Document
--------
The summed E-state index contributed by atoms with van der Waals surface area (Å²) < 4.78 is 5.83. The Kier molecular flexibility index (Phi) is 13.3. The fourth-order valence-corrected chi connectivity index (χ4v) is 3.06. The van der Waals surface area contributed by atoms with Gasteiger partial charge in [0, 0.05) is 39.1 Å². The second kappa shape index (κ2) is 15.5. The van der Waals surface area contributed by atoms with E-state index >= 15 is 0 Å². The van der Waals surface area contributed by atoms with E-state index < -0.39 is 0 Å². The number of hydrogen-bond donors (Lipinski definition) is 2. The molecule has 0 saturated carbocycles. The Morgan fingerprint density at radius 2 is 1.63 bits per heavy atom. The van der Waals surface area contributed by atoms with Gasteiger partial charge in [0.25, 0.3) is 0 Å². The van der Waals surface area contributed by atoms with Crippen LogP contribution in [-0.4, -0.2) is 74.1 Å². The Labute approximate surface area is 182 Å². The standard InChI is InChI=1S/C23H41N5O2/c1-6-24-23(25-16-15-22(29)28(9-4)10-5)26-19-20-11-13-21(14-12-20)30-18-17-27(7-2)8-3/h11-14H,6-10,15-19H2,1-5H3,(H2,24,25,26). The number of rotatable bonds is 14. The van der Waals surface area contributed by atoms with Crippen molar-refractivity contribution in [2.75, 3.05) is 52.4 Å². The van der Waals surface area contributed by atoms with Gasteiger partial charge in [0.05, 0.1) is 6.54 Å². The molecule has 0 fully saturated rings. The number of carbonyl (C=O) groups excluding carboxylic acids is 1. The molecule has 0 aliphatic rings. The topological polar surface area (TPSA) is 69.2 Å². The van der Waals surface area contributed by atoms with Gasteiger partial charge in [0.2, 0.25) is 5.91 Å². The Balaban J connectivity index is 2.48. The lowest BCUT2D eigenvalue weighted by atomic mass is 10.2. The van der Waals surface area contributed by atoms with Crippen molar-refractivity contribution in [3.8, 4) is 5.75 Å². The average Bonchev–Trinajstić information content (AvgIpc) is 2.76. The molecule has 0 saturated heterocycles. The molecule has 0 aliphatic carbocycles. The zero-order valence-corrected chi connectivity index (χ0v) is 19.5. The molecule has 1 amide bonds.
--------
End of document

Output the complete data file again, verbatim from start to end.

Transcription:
The summed E-state index contributed by atoms with van der Waals surface area (Å²) < 4.78 is 5.83. The Kier molecular flexibility index (Phi) is 13.3. The fourth-order valence-corrected chi connectivity index (χ4v) is 3.06. The van der Waals surface area contributed by atoms with Gasteiger partial charge in [0, 0.05) is 39.1 Å². The second kappa shape index (κ2) is 15.5. The van der Waals surface area contributed by atoms with E-state index >= 15 is 0 Å². The van der Waals surface area contributed by atoms with E-state index < -0.39 is 0 Å². The number of hydrogen-bond donors (Lipinski definition) is 2. The molecule has 0 saturated carbocycles. The Morgan fingerprint density at radius 2 is 1.63 bits per heavy atom. The van der Waals surface area contributed by atoms with Gasteiger partial charge in [0.25, 0.3) is 0 Å². The van der Waals surface area contributed by atoms with Crippen LogP contribution in [-0.4, -0.2) is 74.1 Å². The Labute approximate surface area is 182 Å². The standard InChI is InChI=1S/C23H41N5O2/c1-6-24-23(25-16-15-22(29)28(9-4)10-5)26-19-20-11-13-21(14-12-20)30-18-17-27(7-2)8-3/h11-14H,6-10,15-19H2,1-5H3,(H2,24,25,26). The number of rotatable bonds is 14. The van der Waals surface area contributed by atoms with Crippen molar-refractivity contribution in [2.75, 3.05) is 52.4 Å². The van der Waals surface area contributed by atoms with Gasteiger partial charge in [0.05, 0.1) is 6.54 Å². The molecule has 0 fully saturated rings. The number of carbonyl (C=O) groups excluding carboxylic acids is 1. The molecule has 0 aliphatic rings. The topological polar surface area (TPSA) is 69.2 Å². The van der Waals surface area contributed by atoms with Gasteiger partial charge in [0.2, 0.25) is 5.91 Å². The Balaban J connectivity index is 2.48. The lowest BCUT2D eigenvalue weighted by atomic mass is 10.2. The van der Waals surface area contributed by atoms with Crippen molar-refractivity contribution in [3.8, 4) is 5.75 Å². The average Bonchev–Trinajstić information content (AvgIpc) is 2.76. The molecule has 0 saturated heterocycles. The molecule has 0 aliphatic carbocycles. The zero-order valence-corrected chi connectivity index (χ0v) is 19.5. The molecule has 1 amide bonds.